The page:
I marvel at what holds it all together. Sometimes I think that our local government is smoking crack. Other times I think they really care. That's life. 

There's plenty of bad news to absorb. Instead I try to put energy into what it is that I like. Bad or good attention still gives energy to the subject. I'd prefer to shine the light on the good things. 


Consider The Lilies in the Field

Alex Nuttall Sleeping
Consider the lilies in the field they neither toil nor spin.

-- Matthew 6:28, Luke 12:27

I've read the Christian Bible, various translations, several times. The above is from two different New Testament books. I like what the message is. 

The message is to let you, the reader or listener know that it's not necessary to struggle because God has it all under control.

As a Buddhist I am not concerned with the glory of God. At the same time I'm also not concerned with deprecated other people's faith. In fact if you do a bit of research you'll find that Christians have uncovered many other faiths and practices because their own learning is based on research, discovery and contemplation. Many early Hindu, Chinese and Buddhist texts were brought to the Western world by Christian missionaries. 

As the missionaries were salesman (women) their job was to convert as many people as possible. It also was to understand who the people were who they wanted to convert. The very clever messengers assimilated culture and introduced Christianity. The ignoble ones would use extortion or even torture.

The message of the passage in Luke and Matthew is a simple one. It's a meditative statement. My Buddhist interpretation is this:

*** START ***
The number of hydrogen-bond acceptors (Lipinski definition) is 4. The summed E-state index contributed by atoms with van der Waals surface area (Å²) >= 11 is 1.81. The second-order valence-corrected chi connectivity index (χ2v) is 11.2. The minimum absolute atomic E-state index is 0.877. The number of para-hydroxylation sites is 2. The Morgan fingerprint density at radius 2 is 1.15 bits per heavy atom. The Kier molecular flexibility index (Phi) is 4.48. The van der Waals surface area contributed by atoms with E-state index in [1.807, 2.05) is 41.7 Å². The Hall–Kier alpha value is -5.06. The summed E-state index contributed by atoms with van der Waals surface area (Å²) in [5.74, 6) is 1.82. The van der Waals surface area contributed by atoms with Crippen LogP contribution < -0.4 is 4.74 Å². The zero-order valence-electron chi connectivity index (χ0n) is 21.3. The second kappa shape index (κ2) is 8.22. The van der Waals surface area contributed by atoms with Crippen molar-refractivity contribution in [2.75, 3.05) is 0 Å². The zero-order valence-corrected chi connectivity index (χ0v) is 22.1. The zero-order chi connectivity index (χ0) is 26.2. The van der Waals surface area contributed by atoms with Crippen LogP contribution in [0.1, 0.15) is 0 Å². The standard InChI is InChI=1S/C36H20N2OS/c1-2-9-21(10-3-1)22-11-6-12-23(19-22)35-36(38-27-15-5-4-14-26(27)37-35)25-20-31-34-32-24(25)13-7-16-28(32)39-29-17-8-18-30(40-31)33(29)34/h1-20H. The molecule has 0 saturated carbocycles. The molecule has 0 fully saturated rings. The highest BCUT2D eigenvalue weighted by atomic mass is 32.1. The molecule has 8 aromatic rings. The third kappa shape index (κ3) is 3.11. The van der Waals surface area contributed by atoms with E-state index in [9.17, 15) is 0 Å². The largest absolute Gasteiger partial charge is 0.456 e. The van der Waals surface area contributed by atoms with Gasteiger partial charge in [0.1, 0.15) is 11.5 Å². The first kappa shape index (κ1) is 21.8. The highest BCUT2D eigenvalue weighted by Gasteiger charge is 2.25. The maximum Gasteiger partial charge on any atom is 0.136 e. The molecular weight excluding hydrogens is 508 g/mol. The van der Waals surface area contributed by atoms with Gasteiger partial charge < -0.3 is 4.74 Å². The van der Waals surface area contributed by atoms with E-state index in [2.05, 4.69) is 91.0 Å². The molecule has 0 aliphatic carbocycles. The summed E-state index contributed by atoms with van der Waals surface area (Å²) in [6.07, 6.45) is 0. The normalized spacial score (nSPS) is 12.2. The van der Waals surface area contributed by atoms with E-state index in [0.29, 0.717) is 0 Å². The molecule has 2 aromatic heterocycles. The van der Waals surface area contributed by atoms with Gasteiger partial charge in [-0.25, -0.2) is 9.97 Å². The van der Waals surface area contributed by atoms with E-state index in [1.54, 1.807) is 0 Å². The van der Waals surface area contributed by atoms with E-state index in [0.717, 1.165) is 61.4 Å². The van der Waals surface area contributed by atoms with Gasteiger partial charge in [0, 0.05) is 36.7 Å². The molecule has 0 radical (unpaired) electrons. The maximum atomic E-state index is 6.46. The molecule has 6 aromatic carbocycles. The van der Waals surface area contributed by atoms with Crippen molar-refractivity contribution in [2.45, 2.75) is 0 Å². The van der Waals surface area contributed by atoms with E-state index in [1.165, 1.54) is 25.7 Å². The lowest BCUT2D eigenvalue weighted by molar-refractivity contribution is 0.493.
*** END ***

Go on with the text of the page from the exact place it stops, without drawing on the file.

Consider the Mind Formations (Samskaras) of the Lilies, They neither Toil nor Spin (Produce negative Karma because their natural karma is without blame). It's a message about dependant co-arising and the Dhamma (Dharma - The law of this Universe). The punch line is the the lilies beauty is greater than anything manufactured by Man(kind). 

We can attempt to connect a consciousness to Dhamma but it's not going to help us. We can negate the consciousness and debate it but that will not help us either. It's a lot of toil. Instead we can find our natural rhythms with each other and the world. We can introspect and inspect our minds. This is how we find that our minds in the natural state are like lilies. 


It Doesn't Matter What Other People Do.

It Doesn't Matter What Other People Do.
It doesn't matter what other people do... Period! 

Recently we had another set of shootings in Virginia Beach. One man killed, at the time of this writing, 13 people and injured 3 others. This is an extreme example of real human behavior. Yet to my own spiritual life and well being it doesn't matter what that man did. It matters what I do.

I could not sleep so I started this post after meditating because I was mulling over shootings, family illnesses, parental health (my parents), spousal health, children's health, grandchildren's health, work, co-workers, bosses, jobs, money, bills, housing, cats, my feet, my work boots, my truck. This endless list continues. I then shifted the focus from them and that to me.

I've been a terrible employee, father, son, spouse, grandson, brother, friend, co-worker and citizen many times because of the things I have done. My careless and selfish behavior has led to much suffering on the part of others. I've also been a good guy too. Maniacal normal human.

What's done is done. I can play the recording of events over and over again. The events of others and the events of my own hands. I can not do anything about what others have done but I can do something about my reactions, responsibilities and relationships.

Furthermore I can do something good for myself that will enable me to improve my life and those other lives around me. By doing this thing that is a practice I am changing the whole universe! You can join me if you like. Because it doesn't matter what you do or others do this activity that I do is infinitely powerful. Again, you can join me if you like.